[development] Very concerned over Drupal's core development

fintan galvin fintan at io1.biz
Mon Apr 20 17:19:11 UTC 2009

I am not a coder so don't comment on this list much however I am the person
who makes the decisions about when we move to different versions and as such
"might" have something to offer this discussion of value (although probably

The issue with people not moving to D6 and slow uptake on module upgrades
imo was nothing to do with how good D5 was (is), true its a great release
that does loads that we need, but still is nowhere near the level that we
need it to be.

The simple reason was there is nothing in D6 that is significant enough
commercially to justify moving to it.

We use D6 to some degree but if a significant module is missing we just use
D5 as the difference between the two is not that great and the value of the
contrib modules is greater than the differences.  We like most others had
coded our way around most of the issues D6 solved in D5.

I suspect that a  lot of drupal houses like us have stacks of running code
for doing the more arduous drupal tasks like content staging and D6 did not
offer us enough to justify moving wholeheartedly to it.

This is not the case with D7, this version brings real commercial value with
it specifically in replication / database abstraction / performance / RDF

Not only does this allow us to improve the way we currently do things but
also allows us to make some new money by building bigger / better sites.  I
believe that this will be the real driver behind modules being upgraded.

In short if you want to take Drupal to the moon, it costs a lot of money and
you have to get commercial support, that comes in many forms a lot of it
unseen.  The necessity for Drupal house's to make profit is not as well
supported in D6 as it is in D7 (helps that dries and co. now rely for their
living on commercial application of Drupal ;-) and this will be the core
driver (pun intended).

IMHO D6 will never get the level of support it needs and most people will
just jump straight to D7 as this is where the money changes are I.E. don't
slow D7 in favour of D6 or because modules have not been updated quickly
enough for D6, accept that D6 simply was not commercially compelling enough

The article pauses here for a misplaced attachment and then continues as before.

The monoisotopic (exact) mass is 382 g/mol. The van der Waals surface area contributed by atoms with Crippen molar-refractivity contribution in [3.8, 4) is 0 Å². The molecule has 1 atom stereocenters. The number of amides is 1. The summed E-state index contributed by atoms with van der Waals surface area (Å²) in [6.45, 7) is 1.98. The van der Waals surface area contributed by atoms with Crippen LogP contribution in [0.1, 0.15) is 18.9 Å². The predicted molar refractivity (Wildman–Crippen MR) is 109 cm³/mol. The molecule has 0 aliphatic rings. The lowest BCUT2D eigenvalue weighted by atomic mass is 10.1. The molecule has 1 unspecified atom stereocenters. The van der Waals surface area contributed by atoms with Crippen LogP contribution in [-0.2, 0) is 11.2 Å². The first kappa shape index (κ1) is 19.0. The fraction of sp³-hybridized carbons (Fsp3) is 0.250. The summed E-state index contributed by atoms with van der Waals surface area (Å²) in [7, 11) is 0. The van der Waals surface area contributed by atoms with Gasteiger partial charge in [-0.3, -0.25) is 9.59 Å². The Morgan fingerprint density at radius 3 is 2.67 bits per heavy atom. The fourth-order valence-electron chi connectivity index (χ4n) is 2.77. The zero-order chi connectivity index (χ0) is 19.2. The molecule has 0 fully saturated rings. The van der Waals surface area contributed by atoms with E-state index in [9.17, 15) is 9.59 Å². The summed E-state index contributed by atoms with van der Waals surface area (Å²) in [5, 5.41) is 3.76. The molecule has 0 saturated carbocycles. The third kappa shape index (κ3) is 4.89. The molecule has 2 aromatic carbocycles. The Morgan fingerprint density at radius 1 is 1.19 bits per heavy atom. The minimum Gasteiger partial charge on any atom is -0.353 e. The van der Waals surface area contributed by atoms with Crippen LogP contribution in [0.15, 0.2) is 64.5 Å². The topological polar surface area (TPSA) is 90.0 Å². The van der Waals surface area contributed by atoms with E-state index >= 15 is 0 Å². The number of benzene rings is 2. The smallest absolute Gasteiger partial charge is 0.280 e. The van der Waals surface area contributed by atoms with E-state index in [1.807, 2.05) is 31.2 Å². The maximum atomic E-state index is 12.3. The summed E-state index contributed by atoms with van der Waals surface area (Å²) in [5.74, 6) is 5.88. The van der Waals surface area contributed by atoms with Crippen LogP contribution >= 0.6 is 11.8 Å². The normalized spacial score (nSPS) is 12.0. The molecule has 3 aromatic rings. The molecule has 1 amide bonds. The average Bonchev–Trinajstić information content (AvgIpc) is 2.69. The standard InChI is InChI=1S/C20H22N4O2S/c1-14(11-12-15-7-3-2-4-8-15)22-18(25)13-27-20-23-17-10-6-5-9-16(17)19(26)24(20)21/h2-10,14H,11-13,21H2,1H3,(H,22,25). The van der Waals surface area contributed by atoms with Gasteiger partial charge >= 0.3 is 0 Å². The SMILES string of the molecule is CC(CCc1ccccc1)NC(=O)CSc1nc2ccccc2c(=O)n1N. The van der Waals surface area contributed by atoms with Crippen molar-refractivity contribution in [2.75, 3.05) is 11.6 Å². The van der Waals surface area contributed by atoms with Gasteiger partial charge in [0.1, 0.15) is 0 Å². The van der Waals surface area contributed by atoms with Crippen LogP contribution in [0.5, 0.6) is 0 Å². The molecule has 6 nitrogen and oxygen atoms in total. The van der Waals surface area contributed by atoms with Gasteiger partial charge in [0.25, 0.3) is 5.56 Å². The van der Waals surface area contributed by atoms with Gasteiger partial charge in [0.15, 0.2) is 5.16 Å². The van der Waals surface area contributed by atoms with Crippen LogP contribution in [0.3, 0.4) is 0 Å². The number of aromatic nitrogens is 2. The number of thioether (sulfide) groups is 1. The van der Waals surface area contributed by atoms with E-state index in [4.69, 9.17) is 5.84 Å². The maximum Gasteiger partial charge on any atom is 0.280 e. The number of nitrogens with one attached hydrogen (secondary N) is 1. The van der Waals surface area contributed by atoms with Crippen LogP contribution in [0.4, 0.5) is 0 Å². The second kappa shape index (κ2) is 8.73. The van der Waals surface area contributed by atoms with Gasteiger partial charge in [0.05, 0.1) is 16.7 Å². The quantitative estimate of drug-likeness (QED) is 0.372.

to get people to move.

D7 is extremely compelling and will in my opinion get a much more rapid
uptake, so we should look to speed it up so that we can all build bigger and
better sites and make more money to support Drupal better.  The modules will
follow the money.

And I 100% support the concept of removing stuff from core as per Robert's
list and having a core framework, I still struggle every time I have to call
Drupal a CMS when its so much more.


2009/4/20 As If Productions <everyone at asifproductions.com>

> Nedjo Rogers and Robert Douglass said some great stuff.  Read them again!
> Core improvements are going in some great directions, but there is an
> obvious and growing disconnect between these new directions and their
> assimilation into methodology by contrib developers (and site developers).
> This gap could be narrowed by *writing more documentation* but we all know
> how popular that is.
> Nedjo's points about client development schedules are very pertinent now,
> much more than ever because Drupal has become mainstream-popular.  I've
> spent so much time patching/fixing/hacking modules for my D6 clients I
> haven't more than glanced at D7 yet.  But I can tell you this - it took A
> YEAR for D6 to stabilize to the point where I would consider it truly
> useful, and D5 is still a safer choice for any non-tiny job with a real
> deadline.  IMHO, the plan to release a major rev every year was the worst
> decision ever.  Personally I'd like to spend another year documenting the D6
> changes and patching the D6 contribs.
> TF
> ---
> As If Productions
> http://www.asifproductions.com
> Interactive Worlds and Immersive Obsessions

Fintan Galvin
Managing Director

IO1 Limited
Skpye: johnfgalvin
Mobile: 44 773 8506781
Phone: 44 20 8816 7690
Website:  http://www.io1.biz
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